A few weeks back, as the 2011 Giller Prize journey got underway, I sent a regular commenter here, Emily Luxor, a Chapters gift certificate so she could purchase a couple favorites — she picked The Meagre Tarmac and another short story collection, Michael Christie’s The Beggar’s Garden. She’s promised guest reviews of both — and I am posting them under her real name. Dorryce Smelts lives and works in Winnipeg where she reads extensively and works as a librarian, which gives her wonderful access to Canadian literature. Dorryce confesses a soft spot for short stories, and prefers them over novels, because in her life at present there just isn’t enough time to handle anything longer than a short story. One day she would even like to write one.
Here are her thoughts on a book that is one of my personal 2011 Giller favorites, a disappointing omission from the shortlist in my view.
In The Meagre Tarmac, Clark Blaise’s collection of short stories longlisted for this year’s Giller Prize, the reader is advised the stories are to be read in their original order. This is very good advice as Blaise has skilfully woven together the narratives of the lives of seemingly disparate individuals. Some threads interconnecting the characters are more tenuous than others, but just as meaningful and resonant, so that the stories, taken together, constitute a coherent whole.
In the first story triad, “The Sociology of Love”, “When She Was in her Prime” and “The Dimple Kapadia of Camino Real” we are welcomed into the intimate lives of Vivek Waldekar, his wife Krithika and their children. Blaise not only creates the environment of a successful Indian immigrant and his gifted children living in America, but also shows their heightened vulnerability, by virtue of their history of displacement, and past acts. Here, Blaise expertly combines the uniqueness of the Indo-American experience with the universality of the human condition, particularly as it relates to matters of the heart, and the particular and peculiar choices his characters are faced with. It is Vivek’s daughter Pramila, in the second story, who perceives the awful freight of her father’s past and who foretells the impact of her family’s return to India:
“I think I know what it was, back in that rented house in Palo Alto, when my father and Al Wong and the Parsi guy and my mother and the baby Beast were still in India. Al knows, Mitzi knows, my mother knows. He wants to go back to India because someone from his past, a woman perhaps, has suddenly come back. Some long shadow of shame has shaped our lives. It’s about him, not me, though I’m the one who will pay the price.”
In “The Dimple Kapadia of Camino Real”, we read the heartbreak of Vivek’s wife who revisits the painful experience of relocating to America through her present circumstance of having to sell her house and return to India, where Vivek has gone. Blaise shows his mastery of the cultural and social aspects of Indian life and the immigrant experience as well as his versatility in reflecting the voices of his characters with honesty and fullness of their own identities.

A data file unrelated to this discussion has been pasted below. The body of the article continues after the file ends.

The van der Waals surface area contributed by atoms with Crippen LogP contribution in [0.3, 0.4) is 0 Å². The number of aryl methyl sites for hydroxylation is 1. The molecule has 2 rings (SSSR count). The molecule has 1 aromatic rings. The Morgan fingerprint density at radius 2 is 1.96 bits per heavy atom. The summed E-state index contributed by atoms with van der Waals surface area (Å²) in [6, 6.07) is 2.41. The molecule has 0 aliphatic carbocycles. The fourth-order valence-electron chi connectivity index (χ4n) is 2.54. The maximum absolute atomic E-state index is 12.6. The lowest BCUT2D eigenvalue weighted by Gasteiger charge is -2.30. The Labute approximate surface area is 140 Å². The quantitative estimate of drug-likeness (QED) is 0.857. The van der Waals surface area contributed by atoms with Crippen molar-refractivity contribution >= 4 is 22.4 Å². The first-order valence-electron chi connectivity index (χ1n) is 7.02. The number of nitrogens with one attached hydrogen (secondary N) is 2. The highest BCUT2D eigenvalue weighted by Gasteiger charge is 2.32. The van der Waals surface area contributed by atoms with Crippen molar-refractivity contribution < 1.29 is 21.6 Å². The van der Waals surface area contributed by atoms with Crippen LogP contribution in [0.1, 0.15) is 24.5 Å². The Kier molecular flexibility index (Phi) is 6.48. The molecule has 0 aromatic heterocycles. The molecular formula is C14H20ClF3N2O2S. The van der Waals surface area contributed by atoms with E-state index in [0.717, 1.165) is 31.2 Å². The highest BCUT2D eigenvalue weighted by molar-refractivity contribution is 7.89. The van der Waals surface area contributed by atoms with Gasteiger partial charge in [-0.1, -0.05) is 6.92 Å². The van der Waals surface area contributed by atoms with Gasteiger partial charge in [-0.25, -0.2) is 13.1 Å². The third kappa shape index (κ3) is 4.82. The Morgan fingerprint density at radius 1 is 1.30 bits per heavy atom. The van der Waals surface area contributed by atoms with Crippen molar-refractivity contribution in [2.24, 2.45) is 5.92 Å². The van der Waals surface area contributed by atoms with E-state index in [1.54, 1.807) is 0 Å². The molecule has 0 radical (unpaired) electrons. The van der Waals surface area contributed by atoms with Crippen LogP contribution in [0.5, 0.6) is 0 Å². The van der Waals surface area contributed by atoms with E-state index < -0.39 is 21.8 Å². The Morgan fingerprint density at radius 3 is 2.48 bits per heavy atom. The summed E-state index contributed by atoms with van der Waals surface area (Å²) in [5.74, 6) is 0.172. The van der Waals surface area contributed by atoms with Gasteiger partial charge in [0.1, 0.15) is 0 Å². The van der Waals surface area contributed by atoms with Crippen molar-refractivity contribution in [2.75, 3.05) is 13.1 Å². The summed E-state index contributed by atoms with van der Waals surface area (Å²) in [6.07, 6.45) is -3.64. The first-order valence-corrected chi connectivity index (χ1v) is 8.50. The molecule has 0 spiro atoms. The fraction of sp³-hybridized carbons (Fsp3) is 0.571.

Blaise uses identity to further explore the conflicts between generations, as with Vivek and his daughter Pramila — who says she will kill herself if returning to India means she will be kept out of Stanford — and he uses it to good effect to show how living in America, or anywhere outside India, affects the good cultural intentions of displaced Indians who strive to obey their traditions, such as arranged marriages, or to fit in within the social strictures of their adopted societies.
In the couplet of stories, “Waiting for Romesh” and “Potsy and Pansy”, Chutt is a charming and successful Parsi banker facing an unmarried future. Again, Blaise underscores the vulnerability of a single male seeking marital union with someone who remotely interests him and who is conscious that his rejection of arranged matches (eight so far) not only threatens his happiness but also the survivability of Parsi society. Chutt, like Vivek Waldekar, balances the tension between honouring his family and heritage and the temptations his adopted society places in front of him.
Blaise also introduces the finer distinctions of individuals who not only have been displaced by emigrating from India but who experience dislocation and cultural disorientation in their own country. In “A Connie da Cunha Book” the titular character lives through the invasion of Goa as a young child, and undergoes a series of identity shifts throughout her life. In this story, Blaise highlights the chance occurrences that drive the direction of one’s life, even as much as the concrete choices that are planned or anticipated. “Life is a riotous fusion. She’d always suspected that important decisions are backed into, slid into and even on occasion stumbled over.”
The Meagre Tarmac exquisitely balances the elements of a short story collection by providing complete and distilled images of characters in conflict as well as the narrative and thematic linkages that allow this collection to be treated as novelistic. Whether the stories are read individually, in pairs or triplets, or consumed at a single sitting, it is a bold and humanistic venture into the lives and feelings of Indian immigrants.